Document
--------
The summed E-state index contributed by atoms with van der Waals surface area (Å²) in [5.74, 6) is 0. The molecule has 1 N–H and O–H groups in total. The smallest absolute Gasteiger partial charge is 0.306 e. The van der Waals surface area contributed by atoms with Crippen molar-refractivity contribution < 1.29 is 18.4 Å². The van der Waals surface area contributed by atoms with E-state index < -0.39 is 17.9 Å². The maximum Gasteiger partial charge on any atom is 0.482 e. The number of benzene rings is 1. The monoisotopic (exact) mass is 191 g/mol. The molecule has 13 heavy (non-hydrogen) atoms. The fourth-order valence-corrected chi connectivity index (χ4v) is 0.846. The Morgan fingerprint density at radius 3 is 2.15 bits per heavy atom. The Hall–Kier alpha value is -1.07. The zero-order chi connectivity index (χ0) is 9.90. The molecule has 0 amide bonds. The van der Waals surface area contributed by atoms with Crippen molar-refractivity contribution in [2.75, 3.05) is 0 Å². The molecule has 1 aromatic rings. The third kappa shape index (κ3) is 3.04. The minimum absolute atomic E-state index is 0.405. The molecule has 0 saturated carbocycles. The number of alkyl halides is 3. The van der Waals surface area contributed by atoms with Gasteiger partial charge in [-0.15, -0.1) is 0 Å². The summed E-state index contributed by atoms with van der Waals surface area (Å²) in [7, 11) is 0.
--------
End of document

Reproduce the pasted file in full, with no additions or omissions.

The summed E-state index contributed by atoms with van der Waals surface area (Å²) in [5.74, 6) is 0. The molecule has 1 N–H and O–H groups in total. The smallest absolute Gasteiger partial charge is 0.306 e. The van der Waals surface area contributed by atoms with Crippen molar-refractivity contribution < 1.29 is 18.4 Å². The van der Waals surface area contributed by atoms with E-state index < -0.39 is 17.9 Å². The maximum Gasteiger partial charge on any atom is 0.482 e. The number of benzene rings is 1. The monoisotopic (exact) mass is 191 g/mol. The molecule has 13 heavy (non-hydrogen) atoms. The fourth-order valence-corrected chi connectivity index (χ4v) is 0.846. The Morgan fingerprint density at radius 3 is 2.15 bits per heavy atom. The Hall–Kier alpha value is -1.07. The zero-order chi connectivity index (χ0) is 9.90. The molecule has 0 amide bonds. The van der Waals surface area contributed by atoms with Crippen molar-refractivity contribution in [2.75, 3.05) is 0 Å². The molecule has 1 aromatic rings. The third kappa shape index (κ3) is 3.04. The minimum absolute atomic E-state index is 0.405. The molecule has 0 saturated carbocycles. The number of alkyl halides is 3. The van der Waals surface area contributed by atoms with Gasteiger partial charge in [-0.15, -0.1) is 0 Å². The summed E-state index contributed by atoms with van der Waals surface area (Å²) in [7, 11) is 0.